The record does not show whether or not the fire which destroyed the furniture extended to the fifth floor. The defendant therefore contends that, as far as the record goes, the fire might have destroyed the furniture even if it had not been removed from the place where it was originally deposited, and that in that event its removal to the basement would be immaterial, or in other words that the fire and not the removal would be the proximate cause of the loss of the furniture. According to the weight of authority a warehouseman who has wrongfully removed the stored goods from where he had agreed to keep them is not liable where it is proved that they would have been destroyed if they had not been moved. But there is not the slightest intimation that the fire destroyed the space which had been let to the plaintiff. In the leading case of Lilley v. Doubleday, 7 Q. B. D. 510, 511, it was stated that "The defendant was entrusted with the goods for a particular purpose and to keep them in a particular place. He took them to another, and must be responsible for what took place there. The only exception I see to this general rule is where the destruction of the goods must take place as inevitably at one place as at the other." Tallahatchie Compress & Storage Co. v. Hartshorn, 125 Miss. 662. Bush Terminal Co. v. Globe & Rutgers Fire Ins. Co. 182 App. Div. (N. Y.) 748. Thornton v. Daniel, 185 S. W. 585 (Tex. Civ. App.). Many cases setting forth this exception are collected in 12 A. L. R. 1322. But, as we have already said, the plaintiff made out a case by showing that his furniture was destroyed by a fire in the basement. If the defendant desired to contend that the plaintiff was not entitled to recover because his furniture would have been destroyed even if it had not been removed,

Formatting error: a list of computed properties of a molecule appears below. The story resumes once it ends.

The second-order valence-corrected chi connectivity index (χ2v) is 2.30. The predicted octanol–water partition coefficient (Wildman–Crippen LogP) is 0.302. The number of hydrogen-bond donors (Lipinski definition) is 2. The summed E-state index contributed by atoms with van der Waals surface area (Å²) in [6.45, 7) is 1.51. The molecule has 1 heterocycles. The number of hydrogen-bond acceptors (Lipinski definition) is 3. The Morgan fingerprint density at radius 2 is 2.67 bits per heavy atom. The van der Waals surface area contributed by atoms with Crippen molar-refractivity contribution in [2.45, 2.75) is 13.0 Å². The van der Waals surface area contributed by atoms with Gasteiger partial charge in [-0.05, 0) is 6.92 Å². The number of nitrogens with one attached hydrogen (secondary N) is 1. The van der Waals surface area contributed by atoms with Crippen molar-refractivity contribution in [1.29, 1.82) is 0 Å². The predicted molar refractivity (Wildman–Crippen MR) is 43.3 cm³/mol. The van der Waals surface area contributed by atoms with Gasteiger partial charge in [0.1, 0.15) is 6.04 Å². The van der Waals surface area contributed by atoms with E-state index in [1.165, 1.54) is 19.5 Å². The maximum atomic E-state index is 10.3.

the defendant was at least obliged to go forward and introduce evidence indicating the existence of such a fact, if it were a fact, even if we assume, without deciding, that the burden of proving its contention did not rest upon the defendant. See Castaline v. Swardlick, 264 Mass. 481 ; Thorneal v. Cape Pond Ice Co. 321 Mass. 528 , 535-536.
Moreover, a motion for a directed verdict should not be granted in an action of contract where the plaintiff has proved a breach. The breach, being established, carries with it at least nominal damages, King Features Syndicate, Inc. v. Cape Cod Broadcasting Co. Inc. 317 Mass. 652 , Whittemore v. Thompson-Winchester Co. Inc. 321 Mass. 365 , 367, Reeves v. Scott, 324 Mass. 594 , 602, Bartlett v. Keith, 325 Mass. 265 , 266, Newton Construction Co. v. West & South Water Supply District of Acton, 326 Mass. 171 ; 175--176; and an exception to the denial of a motion to direct a verdict does not open up for review the question that the plaintiff should not have recovered more than nominal damages. The motion to direct a verdict for the defendant was properly denied. Beit Bros. Inc. v. Irving Tanning Co. 315 Mass. 561 , 563. Lane v. Epinard, 318 Mass. 664 , 667.